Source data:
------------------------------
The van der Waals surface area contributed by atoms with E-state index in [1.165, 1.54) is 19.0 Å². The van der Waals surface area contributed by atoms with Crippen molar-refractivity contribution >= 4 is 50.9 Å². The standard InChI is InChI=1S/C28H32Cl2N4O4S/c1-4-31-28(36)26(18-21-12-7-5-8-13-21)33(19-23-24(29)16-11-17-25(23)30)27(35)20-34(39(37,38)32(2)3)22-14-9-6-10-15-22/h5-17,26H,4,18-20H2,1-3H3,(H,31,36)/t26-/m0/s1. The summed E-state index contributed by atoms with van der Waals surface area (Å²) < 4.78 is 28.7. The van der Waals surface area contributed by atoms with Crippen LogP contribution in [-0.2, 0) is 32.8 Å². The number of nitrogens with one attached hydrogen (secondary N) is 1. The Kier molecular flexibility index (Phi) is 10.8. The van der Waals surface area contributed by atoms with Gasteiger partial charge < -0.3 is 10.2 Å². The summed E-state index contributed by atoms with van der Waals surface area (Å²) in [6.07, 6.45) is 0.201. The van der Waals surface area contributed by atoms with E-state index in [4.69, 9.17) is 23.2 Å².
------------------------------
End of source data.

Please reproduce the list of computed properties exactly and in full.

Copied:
The van der Waals surface area contributed by atoms with E-state index in [1.165, 1.54) is 19.0 Å². The van der Waals surface area contributed by atoms with Crippen molar-refractivity contribution >= 4 is 50.9 Å². The standard InChI is InChI=1S/C28H32Cl2N4O4S/c1-4-31-28(36)26(18-21-12-7-5-8-13-21)33(19-23-24(29)16-11-17-25(23)30)27(35)20-34(39(37,38)32(2)3)22-14-9-6-10-15-22/h5-17,26H,4,18-20H2,1-3H3,(H,31,36)/t26-/m0/s1. The summed E-state index contributed by atoms with van der Waals surface area (Å²) < 4.78 is 28.7. The van der Waals surface area contributed by atoms with Crippen LogP contribution in [-0.2, 0) is 32.8 Å². The number of nitrogens with one attached hydrogen (secondary N) is 1. The Kier molecular flexibility index (Phi) is 10.8. The van der Waals surface area contributed by atoms with Gasteiger partial charge < -0.3 is 10.2 Å². The summed E-state index contributed by atoms with van der Waals surface area (Å²) in [6.07, 6.45) is 0.201. The van der Waals surface area contributed by atoms with E-state index in [4.69, 9.17) is 23.2 Å².